Golden said the governor’s suggested change would have to be studied carefully. Barrett said the administration’s own climate plan indicates it would yield a reduction between 45 and 48 percent, yet the administration is proposing a range of 45 to 50 percent. Barrett said he worried that the temptation will be strong to go with the lowest, most easily attainable number. “That’s not where the Legislature is today,” he said.
Industry emissions targets – In addition to statewide emissions targets, the Legislature’s bill also sets binding targets for emissions in six key subsectors, including transportation, electric power, and commercial and industrial heating and cooling. Baker’s amendment would make the targets “planning tools rather than independent legal requirements, providing we achieve our overall statewide emissions reductions.”
Offshore wind — Baker’s initial veto letter dismissed the Legislature’s call for significant new procurements of offshore wind, saying the state should not be selecting “clean energy winners and losers” by signing contracts through utilities directly with offshore wind developers. Instead, Baker favored a regional approach to clean energy procurements that would put them on more equal footing in regional wholesale energy markets and make suppliers compete for contracts by supplying energy at the lowest possible price.
In his amendment letter, Baker dropped his earlier objection entirely and said he now supports the procurement of an additional 4,000 megawatts of offshore wind by the state. He put off until later the regional clean energy procurement effort. Golden said the House, a big promoter of offshore wind, appreciated the governor’s change of heart. Regarding the regional procurement effort, Golden said: “That’s something that needs a little more time.”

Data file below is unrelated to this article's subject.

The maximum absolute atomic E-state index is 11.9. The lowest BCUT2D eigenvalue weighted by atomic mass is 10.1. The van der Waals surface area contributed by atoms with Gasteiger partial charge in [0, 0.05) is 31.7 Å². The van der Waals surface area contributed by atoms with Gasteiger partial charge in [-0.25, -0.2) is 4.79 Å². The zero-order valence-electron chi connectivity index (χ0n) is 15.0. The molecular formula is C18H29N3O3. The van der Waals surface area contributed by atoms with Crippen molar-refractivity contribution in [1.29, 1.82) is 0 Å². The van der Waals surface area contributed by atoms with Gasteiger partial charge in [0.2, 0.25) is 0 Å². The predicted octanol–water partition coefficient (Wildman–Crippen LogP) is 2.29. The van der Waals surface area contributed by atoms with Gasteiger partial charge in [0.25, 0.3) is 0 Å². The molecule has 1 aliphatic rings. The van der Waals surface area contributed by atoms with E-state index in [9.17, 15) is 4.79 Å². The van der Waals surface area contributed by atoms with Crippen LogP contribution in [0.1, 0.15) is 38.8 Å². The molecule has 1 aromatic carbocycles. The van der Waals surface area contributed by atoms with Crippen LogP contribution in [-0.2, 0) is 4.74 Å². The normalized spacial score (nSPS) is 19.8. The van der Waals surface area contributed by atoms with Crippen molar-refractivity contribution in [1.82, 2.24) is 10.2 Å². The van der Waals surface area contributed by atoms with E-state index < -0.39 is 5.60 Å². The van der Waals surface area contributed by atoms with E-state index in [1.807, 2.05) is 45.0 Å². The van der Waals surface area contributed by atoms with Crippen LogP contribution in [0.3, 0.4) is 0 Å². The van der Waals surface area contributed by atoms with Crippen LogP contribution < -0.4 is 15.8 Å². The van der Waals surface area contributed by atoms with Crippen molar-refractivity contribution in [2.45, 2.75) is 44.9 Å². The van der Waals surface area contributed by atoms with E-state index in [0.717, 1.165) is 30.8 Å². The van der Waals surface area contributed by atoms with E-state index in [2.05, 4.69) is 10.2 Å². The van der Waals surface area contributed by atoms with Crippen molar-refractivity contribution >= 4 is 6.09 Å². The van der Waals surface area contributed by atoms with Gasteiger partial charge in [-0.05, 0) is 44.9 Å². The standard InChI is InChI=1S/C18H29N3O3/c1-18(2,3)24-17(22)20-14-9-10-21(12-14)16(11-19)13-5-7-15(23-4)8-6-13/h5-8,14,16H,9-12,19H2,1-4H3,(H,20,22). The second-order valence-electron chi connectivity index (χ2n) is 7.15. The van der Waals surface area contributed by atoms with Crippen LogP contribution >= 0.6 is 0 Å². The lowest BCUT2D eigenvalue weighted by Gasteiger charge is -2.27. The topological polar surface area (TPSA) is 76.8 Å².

Housing – Baker initially balked at the Legislature’s proposal on the development of stretch energy codes that could be used by municipalities to force developers to change the way they construct buildings to reduce energy consumption. Even though Baker favored a similar approach, he quoted business and union leaders in his letter as saying the Legislature’s language was too vague and could result in a housing construction slowdown or a halt in many municipalities.
In his amendment letter, Baker filed amendments seeking to clarify how the process would work. Theoharides said the Department of Energy Resources would draft a stretch energy code that could be adopted voluntarily by municipalities starting in 2022 and become mandatory in 2028. Barrett said he wanted more time to study the governor’s proposal, but pointed out that the Legislature purposefully gave a lot of discretion to the administration in developing the stretch energy code.
Environmental justice – The House took the lead on the climate change bill’s environmental justice proposals but failed to address the issue of cumulative pollution in an environmental justice community when considering a permit for a development project. Theoharides said the governor’s proposal on Sunday would allow the Department of Environmental Protection, when considering a permit, to consider not only the impact of the specific project before it but the cumulative impact of pollution in the community.
“Environmental justice populations have historically borne more than their fair share of pollution, particularly air pollution,” Baker said in his letter. “Recognition of those facts should not be limited to environmental review and instead should be incorporated into permitting decisions directly.”
Golden said he was encouraged the administration was seeking to strengthen the environmental justice provisions in the bill.